Student Profile Series: Viktor Niemiec

Student Profile Series: Viktor Niemiec

Say Hello to the UC Davis English Department's January 2020 Student of the Month! Meet Viktor Niemiec, a hard-working and dedicated junior, pursing his English (Literature, Criticism, and Theory emphasis) major and Education minor.

Student of the Month: Viktor NiemiecWhat is the most memorable English class you've taken at UC Davis? Why?

ENL 182, Literature in California, has been the most influential class I've taken at Davis. The class had a warmth to it. San Francisco "hippies" and Californian Naturalists have the right idea about a lot of the world's issues.

What essay/project are you most excited about right now? Why?

A piece of sea glass originates from a trashed glass shard, turned and tumbled by the ocean so much it eventually becomes a smooth, opaque stone. My poetry anthology "sea glass" centers around the idea that you can play with your experiences and change their "meaning" into whatever you want them to be. Putting all the pieces together has been a really special and nostalgic process.Student of the Month: Viktor Niemiec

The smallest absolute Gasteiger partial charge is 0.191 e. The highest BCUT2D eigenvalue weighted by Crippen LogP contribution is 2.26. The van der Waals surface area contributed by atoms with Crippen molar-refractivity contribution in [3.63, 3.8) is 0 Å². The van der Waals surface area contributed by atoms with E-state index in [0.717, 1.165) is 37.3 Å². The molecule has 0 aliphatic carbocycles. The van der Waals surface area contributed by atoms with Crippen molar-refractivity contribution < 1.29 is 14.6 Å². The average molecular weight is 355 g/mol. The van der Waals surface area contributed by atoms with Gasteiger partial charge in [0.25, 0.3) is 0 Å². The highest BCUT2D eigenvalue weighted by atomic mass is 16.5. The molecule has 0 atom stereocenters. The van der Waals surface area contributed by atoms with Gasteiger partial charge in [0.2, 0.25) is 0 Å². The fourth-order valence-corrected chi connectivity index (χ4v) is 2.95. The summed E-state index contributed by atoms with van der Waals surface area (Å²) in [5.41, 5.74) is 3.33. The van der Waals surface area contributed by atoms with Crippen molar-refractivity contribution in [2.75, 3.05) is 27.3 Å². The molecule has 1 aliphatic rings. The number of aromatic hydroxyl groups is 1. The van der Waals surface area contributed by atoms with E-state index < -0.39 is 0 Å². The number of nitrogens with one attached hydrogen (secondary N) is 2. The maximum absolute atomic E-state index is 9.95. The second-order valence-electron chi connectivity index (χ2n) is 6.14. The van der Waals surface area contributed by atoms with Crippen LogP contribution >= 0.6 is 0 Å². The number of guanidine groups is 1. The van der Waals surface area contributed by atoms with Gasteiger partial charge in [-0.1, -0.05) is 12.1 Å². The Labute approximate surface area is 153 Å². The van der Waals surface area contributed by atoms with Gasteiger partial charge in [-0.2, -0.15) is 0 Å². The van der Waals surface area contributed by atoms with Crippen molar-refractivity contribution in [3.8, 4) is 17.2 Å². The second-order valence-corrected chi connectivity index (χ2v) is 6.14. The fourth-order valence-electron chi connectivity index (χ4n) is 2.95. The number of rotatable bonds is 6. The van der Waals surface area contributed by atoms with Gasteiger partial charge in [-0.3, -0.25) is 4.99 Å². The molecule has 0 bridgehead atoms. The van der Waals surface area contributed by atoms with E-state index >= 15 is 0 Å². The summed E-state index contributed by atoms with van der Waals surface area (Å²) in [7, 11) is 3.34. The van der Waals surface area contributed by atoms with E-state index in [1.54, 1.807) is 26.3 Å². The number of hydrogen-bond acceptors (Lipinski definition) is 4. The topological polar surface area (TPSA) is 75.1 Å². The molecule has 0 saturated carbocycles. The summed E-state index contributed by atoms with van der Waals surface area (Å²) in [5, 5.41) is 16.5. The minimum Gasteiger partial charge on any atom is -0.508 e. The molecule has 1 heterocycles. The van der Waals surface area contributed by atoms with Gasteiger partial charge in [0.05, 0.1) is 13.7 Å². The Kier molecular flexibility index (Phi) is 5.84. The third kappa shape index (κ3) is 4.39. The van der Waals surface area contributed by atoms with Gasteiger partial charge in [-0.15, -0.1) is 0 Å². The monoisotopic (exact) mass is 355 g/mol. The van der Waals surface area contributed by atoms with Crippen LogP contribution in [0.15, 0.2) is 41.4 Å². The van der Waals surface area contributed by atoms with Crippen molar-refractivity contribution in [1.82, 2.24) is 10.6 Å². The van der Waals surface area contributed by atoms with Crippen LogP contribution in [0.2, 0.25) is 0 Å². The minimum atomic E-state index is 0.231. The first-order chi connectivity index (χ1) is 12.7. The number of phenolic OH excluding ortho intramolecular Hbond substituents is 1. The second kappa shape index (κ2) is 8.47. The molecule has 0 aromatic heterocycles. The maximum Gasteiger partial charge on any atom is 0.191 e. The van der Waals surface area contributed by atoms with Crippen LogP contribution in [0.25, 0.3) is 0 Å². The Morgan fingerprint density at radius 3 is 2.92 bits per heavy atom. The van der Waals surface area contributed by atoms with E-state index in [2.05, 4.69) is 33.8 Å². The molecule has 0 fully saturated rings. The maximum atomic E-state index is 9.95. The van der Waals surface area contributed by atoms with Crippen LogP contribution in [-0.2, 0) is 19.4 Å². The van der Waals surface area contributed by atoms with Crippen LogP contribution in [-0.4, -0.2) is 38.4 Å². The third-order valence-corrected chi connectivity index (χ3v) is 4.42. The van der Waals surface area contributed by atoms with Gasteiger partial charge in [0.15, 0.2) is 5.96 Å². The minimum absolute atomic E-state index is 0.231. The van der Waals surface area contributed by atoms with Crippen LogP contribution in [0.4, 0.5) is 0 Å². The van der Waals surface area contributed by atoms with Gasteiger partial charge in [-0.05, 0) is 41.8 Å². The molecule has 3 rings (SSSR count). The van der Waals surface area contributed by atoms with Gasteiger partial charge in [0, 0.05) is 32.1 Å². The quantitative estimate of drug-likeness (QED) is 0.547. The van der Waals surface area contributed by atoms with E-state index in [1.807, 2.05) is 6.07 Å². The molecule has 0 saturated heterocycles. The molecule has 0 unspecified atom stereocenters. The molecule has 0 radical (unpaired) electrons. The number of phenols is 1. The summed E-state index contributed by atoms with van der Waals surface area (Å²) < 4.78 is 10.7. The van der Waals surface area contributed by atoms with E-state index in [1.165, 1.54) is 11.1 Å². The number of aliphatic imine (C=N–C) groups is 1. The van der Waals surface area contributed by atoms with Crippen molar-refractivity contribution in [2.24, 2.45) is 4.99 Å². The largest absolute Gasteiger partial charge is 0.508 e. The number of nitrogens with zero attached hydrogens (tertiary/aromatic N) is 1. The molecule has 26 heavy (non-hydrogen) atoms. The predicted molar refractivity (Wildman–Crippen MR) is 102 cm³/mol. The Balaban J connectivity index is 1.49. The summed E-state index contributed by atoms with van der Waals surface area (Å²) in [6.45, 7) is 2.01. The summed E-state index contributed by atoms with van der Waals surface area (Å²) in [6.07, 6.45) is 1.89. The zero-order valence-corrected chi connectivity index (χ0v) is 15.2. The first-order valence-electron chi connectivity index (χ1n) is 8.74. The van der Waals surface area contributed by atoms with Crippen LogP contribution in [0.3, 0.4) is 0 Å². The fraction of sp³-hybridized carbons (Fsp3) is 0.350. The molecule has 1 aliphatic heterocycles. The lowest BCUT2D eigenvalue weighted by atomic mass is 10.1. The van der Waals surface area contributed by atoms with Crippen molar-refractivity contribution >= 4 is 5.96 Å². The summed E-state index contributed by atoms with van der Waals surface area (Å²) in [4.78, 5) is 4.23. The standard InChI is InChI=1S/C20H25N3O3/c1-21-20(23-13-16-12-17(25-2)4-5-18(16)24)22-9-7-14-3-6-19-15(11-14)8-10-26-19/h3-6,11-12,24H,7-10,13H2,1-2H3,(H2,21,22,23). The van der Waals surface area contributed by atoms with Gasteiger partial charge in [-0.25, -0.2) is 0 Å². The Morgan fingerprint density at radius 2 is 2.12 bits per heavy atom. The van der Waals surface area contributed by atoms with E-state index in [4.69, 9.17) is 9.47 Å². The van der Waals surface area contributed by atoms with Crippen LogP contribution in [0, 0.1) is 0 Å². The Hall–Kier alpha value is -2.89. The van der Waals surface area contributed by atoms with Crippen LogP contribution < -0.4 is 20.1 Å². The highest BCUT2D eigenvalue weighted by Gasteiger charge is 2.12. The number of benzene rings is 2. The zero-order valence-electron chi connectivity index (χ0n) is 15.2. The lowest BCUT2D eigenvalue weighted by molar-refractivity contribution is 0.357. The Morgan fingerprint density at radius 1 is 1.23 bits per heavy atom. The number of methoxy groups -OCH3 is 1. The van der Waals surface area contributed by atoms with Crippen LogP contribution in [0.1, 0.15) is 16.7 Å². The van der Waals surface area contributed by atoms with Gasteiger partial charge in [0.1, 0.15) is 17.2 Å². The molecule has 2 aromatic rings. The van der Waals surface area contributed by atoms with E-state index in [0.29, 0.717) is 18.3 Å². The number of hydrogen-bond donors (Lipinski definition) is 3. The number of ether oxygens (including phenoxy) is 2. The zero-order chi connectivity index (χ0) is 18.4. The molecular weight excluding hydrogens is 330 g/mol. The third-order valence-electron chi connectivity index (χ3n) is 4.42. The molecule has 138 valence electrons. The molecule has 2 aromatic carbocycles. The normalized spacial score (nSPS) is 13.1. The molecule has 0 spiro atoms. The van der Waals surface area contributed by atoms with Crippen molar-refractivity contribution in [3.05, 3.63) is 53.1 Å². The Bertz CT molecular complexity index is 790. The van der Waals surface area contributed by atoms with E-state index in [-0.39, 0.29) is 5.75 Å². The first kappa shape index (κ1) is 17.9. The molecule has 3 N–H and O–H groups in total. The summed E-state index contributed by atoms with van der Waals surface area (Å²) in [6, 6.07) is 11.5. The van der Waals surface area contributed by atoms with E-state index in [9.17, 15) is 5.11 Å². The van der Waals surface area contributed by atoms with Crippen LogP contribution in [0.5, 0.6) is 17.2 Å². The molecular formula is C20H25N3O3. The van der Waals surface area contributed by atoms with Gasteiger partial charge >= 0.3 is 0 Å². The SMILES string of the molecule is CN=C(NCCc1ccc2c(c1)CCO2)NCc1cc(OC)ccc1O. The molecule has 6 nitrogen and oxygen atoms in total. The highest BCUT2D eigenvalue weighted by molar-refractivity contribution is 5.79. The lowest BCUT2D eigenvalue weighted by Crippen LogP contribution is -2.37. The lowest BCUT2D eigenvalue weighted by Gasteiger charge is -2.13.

What is your favorite book/author? Why?

My go-to when asked the "favorite book" question is "Lunch Poems" by Frank O'Hara. A bunch of the pieces are written during the narrator's lunch break, which I personally find very cheeky as it works to disassemble the facade of a poet's, often falsified, grandiosity. O'Hara's love of art and pop culture within the 1950s and 60s is cleverly integrated into his real world hopes. It's amazing.

Why did you decide to major in English?

The driving factor in my major declaration was honestly how cool all my English teachers were in high school. The core of English as a subject is really pure, asking its students to empathize with fictional "others," permeating solid morals Student of the Month: Viktor Niemiecand ability to empathize into students' lives.

What is something you want other English Majors to know about your work?

Succeeding in English doesn't mean sacrificing your voice. Coming from a place of humor, nuance, or satire that's sparked in you after reading an open ended prompt usually offers a better reading experience than forcing out a cookie-cutter essay. You don't have to follow anyone's rules.